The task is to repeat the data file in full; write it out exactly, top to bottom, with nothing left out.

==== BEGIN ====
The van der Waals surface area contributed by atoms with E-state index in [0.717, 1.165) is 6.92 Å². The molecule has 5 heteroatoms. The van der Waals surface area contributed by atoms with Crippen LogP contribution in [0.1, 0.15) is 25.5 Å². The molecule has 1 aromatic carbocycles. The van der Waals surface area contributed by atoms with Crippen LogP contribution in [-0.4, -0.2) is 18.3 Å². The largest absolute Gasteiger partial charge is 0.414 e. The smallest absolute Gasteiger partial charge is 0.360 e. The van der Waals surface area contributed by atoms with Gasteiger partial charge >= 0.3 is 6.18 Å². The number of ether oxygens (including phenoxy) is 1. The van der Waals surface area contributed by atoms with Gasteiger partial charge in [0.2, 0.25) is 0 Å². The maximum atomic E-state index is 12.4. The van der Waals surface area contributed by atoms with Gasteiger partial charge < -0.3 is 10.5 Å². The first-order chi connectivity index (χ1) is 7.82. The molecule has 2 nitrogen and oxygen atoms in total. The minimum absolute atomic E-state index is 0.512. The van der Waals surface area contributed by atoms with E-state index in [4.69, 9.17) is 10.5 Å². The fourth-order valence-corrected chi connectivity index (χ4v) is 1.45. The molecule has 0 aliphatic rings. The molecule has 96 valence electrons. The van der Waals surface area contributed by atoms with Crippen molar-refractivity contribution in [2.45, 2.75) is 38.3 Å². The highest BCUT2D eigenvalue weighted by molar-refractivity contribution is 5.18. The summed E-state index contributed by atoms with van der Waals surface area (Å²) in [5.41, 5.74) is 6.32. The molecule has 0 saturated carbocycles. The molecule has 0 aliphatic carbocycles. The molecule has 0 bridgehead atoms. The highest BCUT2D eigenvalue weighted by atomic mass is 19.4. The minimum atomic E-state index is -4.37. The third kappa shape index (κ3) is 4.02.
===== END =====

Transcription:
The van der Waals surface area contributed by atoms with E-state index in [0.717, 1.165) is 6.92 Å². The molecule has 5 heteroatoms. The van der Waals surface area contributed by atoms with Crippen LogP contribution in [0.1, 0.15) is 25.5 Å². The molecule has 1 aromatic carbocycles. The van der Waals surface area contributed by atoms with Crippen LogP contribution in [-0.4, -0.2) is 18.3 Å². The largest absolute Gasteiger partial charge is 0.414 e. The smallest absolute Gasteiger partial charge is 0.360 e. The van der Waals surface area contributed by atoms with Gasteiger partial charge >= 0.3 is 6.18 Å². The number of ether oxygens (including phenoxy) is 1. The van der Waals surface area contributed by atoms with Gasteiger partial charge in [0.2, 0.25) is 0 Å². The maximum atomic E-state index is 12.4. The van der Waals surface area contributed by atoms with Gasteiger partial charge < -0.3 is 10.5 Å². The first-order chi connectivity index (χ1) is 7.82. The molecule has 2 nitrogen and oxygen atoms in total. The minimum absolute atomic E-state index is 0.512. The van der Waals surface area contributed by atoms with E-state index in [4.69, 9.17) is 10.5 Å². The fourth-order valence-corrected chi connectivity index (χ4v) is 1.45. The molecule has 0 aliphatic rings. The molecule has 96 valence electrons. The van der Waals surface area contributed by atoms with Crippen molar-refractivity contribution in [2.45, 2.75) is 38.3 Å². The highest BCUT2D eigenvalue weighted by molar-refractivity contribution is 5.18. The summed E-state index contributed by atoms with van der Waals surface area (Å²) in [5.41, 5.74) is 6.32. The molecule has 0 saturated carbocycles. The molecule has 0 aliphatic carbocycles. The molecule has 0 bridgehead atoms. The highest BCUT2D eigenvalue weighted by atomic mass is 19.4. The minimum atomic E-state index is -4.37. The third kappa shape index (κ3) is 4.02.